Westmont Magazine Famous Teaching
A Westmont alumnus has been inducted into the National Teacher’s Hall of Fame for the first time. George Beyer ’55, one of five teachers rewarded for excellence in 1998, is also the first UCLA alumnus, Montana resident, and psychology teacher to be honored.
George attended Westmont from 1951 to 1954, when he transferred to UCLA for financial reasons. Majoring in English and psychology, he intended to become an English teacher. After graduating he taught at an elementary school in Montana until an English position became available at Flathead High School. Discovering that the school also had an opening in psychology, he switched disciplines.
Psychology soon became the most popular academic elective at Flathead High. George taught high school psychology for 34 years and college-level psychology to high school students for more than 20 years. In addition, he taught English, Advanced Placement English, U.S. history, and world history.
Dr. Willard Harley, one of several Westmont professors who influenced George, first introduced him to psychology. Dr. Monroe’s love for his discipline and his students also set an example. Dr. Hieronymus, “a fantastic teacher,” guided George through history and world cultures.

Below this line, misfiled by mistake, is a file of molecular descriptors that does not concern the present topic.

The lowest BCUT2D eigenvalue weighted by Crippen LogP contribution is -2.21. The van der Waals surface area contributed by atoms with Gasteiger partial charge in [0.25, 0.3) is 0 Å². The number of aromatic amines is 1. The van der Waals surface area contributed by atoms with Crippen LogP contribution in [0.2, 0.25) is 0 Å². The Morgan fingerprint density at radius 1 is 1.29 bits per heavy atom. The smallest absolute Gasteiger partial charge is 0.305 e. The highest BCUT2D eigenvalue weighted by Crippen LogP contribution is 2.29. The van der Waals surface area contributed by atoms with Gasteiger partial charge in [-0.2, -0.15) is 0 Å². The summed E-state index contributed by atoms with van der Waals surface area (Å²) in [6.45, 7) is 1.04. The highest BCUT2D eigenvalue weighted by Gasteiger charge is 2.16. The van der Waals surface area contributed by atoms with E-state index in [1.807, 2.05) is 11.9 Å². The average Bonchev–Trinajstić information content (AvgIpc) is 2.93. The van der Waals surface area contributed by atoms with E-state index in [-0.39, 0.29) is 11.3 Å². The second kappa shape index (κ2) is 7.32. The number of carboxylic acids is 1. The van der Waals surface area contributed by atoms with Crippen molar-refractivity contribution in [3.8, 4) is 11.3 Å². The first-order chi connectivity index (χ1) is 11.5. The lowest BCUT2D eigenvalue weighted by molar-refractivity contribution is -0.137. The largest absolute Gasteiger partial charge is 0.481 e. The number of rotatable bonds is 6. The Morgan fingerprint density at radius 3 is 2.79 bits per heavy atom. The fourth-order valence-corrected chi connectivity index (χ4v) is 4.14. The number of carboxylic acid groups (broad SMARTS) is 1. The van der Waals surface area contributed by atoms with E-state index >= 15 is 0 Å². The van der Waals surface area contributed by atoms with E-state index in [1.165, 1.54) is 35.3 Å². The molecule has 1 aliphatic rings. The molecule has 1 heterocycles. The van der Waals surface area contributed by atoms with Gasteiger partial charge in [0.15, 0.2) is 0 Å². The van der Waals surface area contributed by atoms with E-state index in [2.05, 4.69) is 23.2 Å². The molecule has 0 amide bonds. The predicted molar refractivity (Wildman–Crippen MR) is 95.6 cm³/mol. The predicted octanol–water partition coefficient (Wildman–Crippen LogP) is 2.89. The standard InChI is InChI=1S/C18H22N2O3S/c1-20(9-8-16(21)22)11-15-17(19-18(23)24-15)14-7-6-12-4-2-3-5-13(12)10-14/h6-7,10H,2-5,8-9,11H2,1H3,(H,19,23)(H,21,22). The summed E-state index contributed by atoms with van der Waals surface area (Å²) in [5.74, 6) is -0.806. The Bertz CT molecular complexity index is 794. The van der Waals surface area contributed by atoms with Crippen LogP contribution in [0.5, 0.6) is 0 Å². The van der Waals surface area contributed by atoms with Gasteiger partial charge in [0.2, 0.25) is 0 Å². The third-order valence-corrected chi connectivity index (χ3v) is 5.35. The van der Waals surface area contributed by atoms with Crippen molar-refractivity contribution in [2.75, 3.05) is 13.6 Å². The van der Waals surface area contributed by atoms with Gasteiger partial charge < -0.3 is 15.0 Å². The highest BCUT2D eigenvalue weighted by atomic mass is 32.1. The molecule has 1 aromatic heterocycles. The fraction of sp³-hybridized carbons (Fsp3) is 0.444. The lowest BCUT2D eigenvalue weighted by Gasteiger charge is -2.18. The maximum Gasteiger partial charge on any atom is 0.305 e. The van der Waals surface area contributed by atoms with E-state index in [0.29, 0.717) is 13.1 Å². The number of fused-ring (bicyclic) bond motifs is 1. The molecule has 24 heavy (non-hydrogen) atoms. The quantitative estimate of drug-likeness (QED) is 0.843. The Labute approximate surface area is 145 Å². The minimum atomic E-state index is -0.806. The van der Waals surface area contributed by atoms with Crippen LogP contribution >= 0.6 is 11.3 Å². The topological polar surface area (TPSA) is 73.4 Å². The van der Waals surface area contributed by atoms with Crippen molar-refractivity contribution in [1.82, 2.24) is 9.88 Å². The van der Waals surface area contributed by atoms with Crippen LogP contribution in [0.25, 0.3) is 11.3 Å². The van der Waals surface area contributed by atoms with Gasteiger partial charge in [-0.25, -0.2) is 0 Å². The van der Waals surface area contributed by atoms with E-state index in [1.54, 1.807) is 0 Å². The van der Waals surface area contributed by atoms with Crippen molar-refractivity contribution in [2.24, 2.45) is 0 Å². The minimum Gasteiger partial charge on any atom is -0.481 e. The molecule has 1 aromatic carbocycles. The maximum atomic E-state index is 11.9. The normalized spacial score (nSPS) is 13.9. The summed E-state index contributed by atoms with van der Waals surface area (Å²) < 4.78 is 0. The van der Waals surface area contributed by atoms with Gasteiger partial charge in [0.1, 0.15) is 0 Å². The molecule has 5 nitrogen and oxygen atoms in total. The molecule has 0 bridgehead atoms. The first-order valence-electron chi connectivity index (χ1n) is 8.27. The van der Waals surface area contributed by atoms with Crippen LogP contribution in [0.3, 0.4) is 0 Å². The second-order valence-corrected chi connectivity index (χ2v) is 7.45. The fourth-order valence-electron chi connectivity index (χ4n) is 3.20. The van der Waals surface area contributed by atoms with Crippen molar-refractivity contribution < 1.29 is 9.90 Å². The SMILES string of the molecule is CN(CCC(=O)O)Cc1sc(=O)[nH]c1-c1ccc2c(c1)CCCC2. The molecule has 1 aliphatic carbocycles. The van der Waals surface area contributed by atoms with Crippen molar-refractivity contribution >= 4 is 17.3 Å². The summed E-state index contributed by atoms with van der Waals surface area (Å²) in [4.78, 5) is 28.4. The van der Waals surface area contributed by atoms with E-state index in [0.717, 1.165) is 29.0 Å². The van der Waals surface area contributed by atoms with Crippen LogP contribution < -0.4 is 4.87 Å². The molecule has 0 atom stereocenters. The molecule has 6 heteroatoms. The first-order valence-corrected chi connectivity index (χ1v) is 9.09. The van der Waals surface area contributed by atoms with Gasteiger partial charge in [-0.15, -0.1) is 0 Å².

George has received numerous awards and honors: Most Outstanding and Inspira-tional Teacher (1991, Montana State University); Milken Educator Award (1995); Montana Teacher of the Year (1996); and the J. P. Getty Award (1997).
Beyer and his wife, Frances, set aside $5,000 of the $25,000 prize money from the Milken award to establish an endowed scholarship for Flathead High School students interested in a career in psychology. The Beyers add to the fund each year.
George may have retired, but he hasn’t stopped working. He teaches junior high psychology an hour a week in a rural school and volunteers two mornings a week to help primary students with language skills. He is also writing a book about his teaching strategies that includes anecdotes, methods, and demonstrations.
For 42 years, Beyer’s wife, Frances, has been his best friend and most loving support. Not only are they both teachers, but so are their two children. Their daughter is a Spanish teacher, and their son has taught Spanish, algebra, eighth-grade math, English as a second language, and computer science. Currently he is the technology director for his school district.
The Hall of Fame recognizes and elevates the exceptional qualities possessed by the teachers of yesterday and today and attempts to stimulate, cultivate, and reproduce these same qualities in the teachers of tomorrow. Each year five teachers from the United States are inducted.